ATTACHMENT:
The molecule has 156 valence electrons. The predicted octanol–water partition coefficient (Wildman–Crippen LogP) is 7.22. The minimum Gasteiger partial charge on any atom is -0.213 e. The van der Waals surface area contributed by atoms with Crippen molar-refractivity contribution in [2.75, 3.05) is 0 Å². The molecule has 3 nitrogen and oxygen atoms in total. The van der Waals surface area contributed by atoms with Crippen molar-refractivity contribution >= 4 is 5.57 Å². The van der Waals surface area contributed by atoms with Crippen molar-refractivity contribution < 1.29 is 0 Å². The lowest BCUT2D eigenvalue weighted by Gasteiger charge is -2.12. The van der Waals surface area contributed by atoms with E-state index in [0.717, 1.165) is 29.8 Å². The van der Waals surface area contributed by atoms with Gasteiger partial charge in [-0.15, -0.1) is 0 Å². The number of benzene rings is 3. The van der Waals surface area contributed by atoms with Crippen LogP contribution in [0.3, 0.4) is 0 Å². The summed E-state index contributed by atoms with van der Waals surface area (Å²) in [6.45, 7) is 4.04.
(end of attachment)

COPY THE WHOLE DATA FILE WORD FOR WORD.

The molecule has 156 valence electrons. The predicted octanol–water partition coefficient (Wildman–Crippen LogP) is 7.22. The minimum Gasteiger partial charge on any atom is -0.213 e. The van der Waals surface area contributed by atoms with Crippen molar-refractivity contribution in [2.75, 3.05) is 0 Å². The molecule has 3 nitrogen and oxygen atoms in total. The van der Waals surface area contributed by atoms with Crippen molar-refractivity contribution >= 4 is 5.57 Å². The van der Waals surface area contributed by atoms with Crippen molar-refractivity contribution < 1.29 is 0 Å². The lowest BCUT2D eigenvalue weighted by Gasteiger charge is -2.12. The van der Waals surface area contributed by atoms with E-state index in [0.717, 1.165) is 29.8 Å². The van der Waals surface area contributed by atoms with Gasteiger partial charge in [-0.15, -0.1) is 0 Å². The number of benzene rings is 3. The van der Waals surface area contributed by atoms with Crippen LogP contribution in [0.3, 0.4) is 0 Å². The summed E-state index contributed by atoms with van der Waals surface area (Å²) in [6.45, 7) is 4.04.